“I am by far the most proud of realizing my wish to bring art and science together on our event.”

What have you learned (about yourself) you did not know before?

I discovered that I can be an effective leader on my own terms. My self-confidence grew out of success resulting from just following my intuition, trying my best and being honest about my doubts and insecurities. I also became more aware of what the organization of such a big event entails (even now I do not know the details of all the work that has been done). However, I also learned that by joining forces with a group of motivated people, you gain almost supernatural powers. This insight increased my confidence for organizing large-scale projects in the future.

What are you most proud off?

I am by far the most proud of realizing my wish to bring art and science together on our event. Given my background in both art and science, I see a lot of commonalities and opportunities for mutual inspiration. As the Program team’s head was worried about work overload, I took charge of arranging the artistic acts to enrich visitor’s daytime experience and the indoor festival at the end of the day where science meets art (which is a PhD Day’s first).

“Sitting at a table with six government officials, I accomplished this all by just being myself and showing my genuine enthusiasm.”

I am also very proud of closing a 14.000 deal with the Akkoord van Groningen. They gave us 4000 for sponsorship and 10.000 for our festival, which enabled us to attract more and more professional acts. Sitting at a table with six government officials, I accomplished this all by just being myself and showing my genuine enthusiasm.

What have you enjoyed most?

I enjoy exploring new places and meeting diverse people. Organizing PhD Day brought me to places I never discovered during my five years of study in Groningen. It also introduced me to a variety of people I never would have met otherwise, from government officials to artists. Besides dreading the event because it will be a very stressful and extremely taxing day, I also think I will enjoy the event itself, especially the opening speech on the mega-stage of the Oosterpoort! I hope to see you all there!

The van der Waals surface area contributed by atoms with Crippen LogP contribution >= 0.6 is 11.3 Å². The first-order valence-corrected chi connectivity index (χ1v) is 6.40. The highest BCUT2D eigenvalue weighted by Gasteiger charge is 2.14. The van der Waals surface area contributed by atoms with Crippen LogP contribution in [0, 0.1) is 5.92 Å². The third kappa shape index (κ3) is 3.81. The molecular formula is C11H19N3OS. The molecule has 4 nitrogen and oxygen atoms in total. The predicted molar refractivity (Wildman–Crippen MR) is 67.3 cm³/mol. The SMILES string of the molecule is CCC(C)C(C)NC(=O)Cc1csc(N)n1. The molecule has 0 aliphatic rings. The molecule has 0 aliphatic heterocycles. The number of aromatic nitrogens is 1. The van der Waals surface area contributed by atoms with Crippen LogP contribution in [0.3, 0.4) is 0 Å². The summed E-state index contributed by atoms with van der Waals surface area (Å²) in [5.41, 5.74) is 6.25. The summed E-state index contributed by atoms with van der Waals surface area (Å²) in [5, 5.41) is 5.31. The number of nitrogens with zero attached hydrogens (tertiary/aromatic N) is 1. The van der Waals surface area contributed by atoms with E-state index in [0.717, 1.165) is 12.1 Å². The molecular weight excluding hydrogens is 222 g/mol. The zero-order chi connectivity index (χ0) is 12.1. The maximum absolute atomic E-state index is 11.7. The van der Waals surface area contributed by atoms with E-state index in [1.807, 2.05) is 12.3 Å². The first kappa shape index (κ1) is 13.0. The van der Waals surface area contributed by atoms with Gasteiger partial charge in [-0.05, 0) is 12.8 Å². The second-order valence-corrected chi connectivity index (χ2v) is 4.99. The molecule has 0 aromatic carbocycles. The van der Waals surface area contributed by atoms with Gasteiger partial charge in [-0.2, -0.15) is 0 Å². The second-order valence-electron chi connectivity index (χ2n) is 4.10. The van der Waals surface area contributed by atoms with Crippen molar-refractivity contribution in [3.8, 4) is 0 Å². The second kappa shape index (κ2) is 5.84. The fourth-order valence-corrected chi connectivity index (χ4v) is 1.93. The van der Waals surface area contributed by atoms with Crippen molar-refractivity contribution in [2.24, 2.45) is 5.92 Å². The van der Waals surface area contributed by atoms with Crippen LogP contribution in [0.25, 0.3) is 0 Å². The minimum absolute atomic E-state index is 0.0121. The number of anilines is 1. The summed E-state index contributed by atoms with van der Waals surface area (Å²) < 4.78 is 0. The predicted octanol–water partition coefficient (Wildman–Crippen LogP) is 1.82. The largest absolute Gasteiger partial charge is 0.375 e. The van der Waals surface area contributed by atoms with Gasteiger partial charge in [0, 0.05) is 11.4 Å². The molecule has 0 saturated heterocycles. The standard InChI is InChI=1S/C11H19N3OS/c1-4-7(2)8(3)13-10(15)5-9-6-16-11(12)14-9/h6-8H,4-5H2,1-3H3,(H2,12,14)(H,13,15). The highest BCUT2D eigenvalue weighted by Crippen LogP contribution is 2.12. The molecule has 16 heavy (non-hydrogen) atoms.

Did you get excited? Please click here to register for PhD Day before September 18.

Carla is a former PhD student at the Social Psychology department of the University of Groningen where she where she studied social regulation in online interaction together with Tom Postmes and Namkje Koudenburg. Carla will defend her PhD thesis on the 22nd of September at 11:00 in Groningen. She is now an assistant professor at the department of Communication and Cognition of Tilburg University.

Key publications

Roos, C.A., Postmes, T., & Koudenburg, N. (2020). The micro-dynamics of social regulation: Comparing the navigation of disagreement in text-based online and face-to-face discussions. Group Processes & Intergroup Relations, 23(6), 902-917. doi:10.1177/1368430220935989

Roos, C.A., Koudenburg, N., & Postmes, T. (2020). Online social regulation: When everyday diplomatic skills of harmonious disagreement break down. Journal of Computer-Mediated Communication, 25(6), 382-401. doi:10.1093/jcmc/zmaa011

Roos, C.A., Koudenburg, N., & Postmes, T. (2021). Dealing with Disagreement: The depolarizing effects of everyday diplomatic skills face-to-face and online. New Media & Society. Advance online publication. doi:10.1177/1461444821993042

Roos, C.A., Postmes, T., & Koudenburg, N. (2022). Attempts to encourage diplomacy in online interactions: Three informative failures. Acta Psychologica, 228, 103661. doi:10.1016/j.actpsy.2022.103661

You may also like

Leave a comment

This site uses Akismet to reduce spam. Learn how your comment data is processed.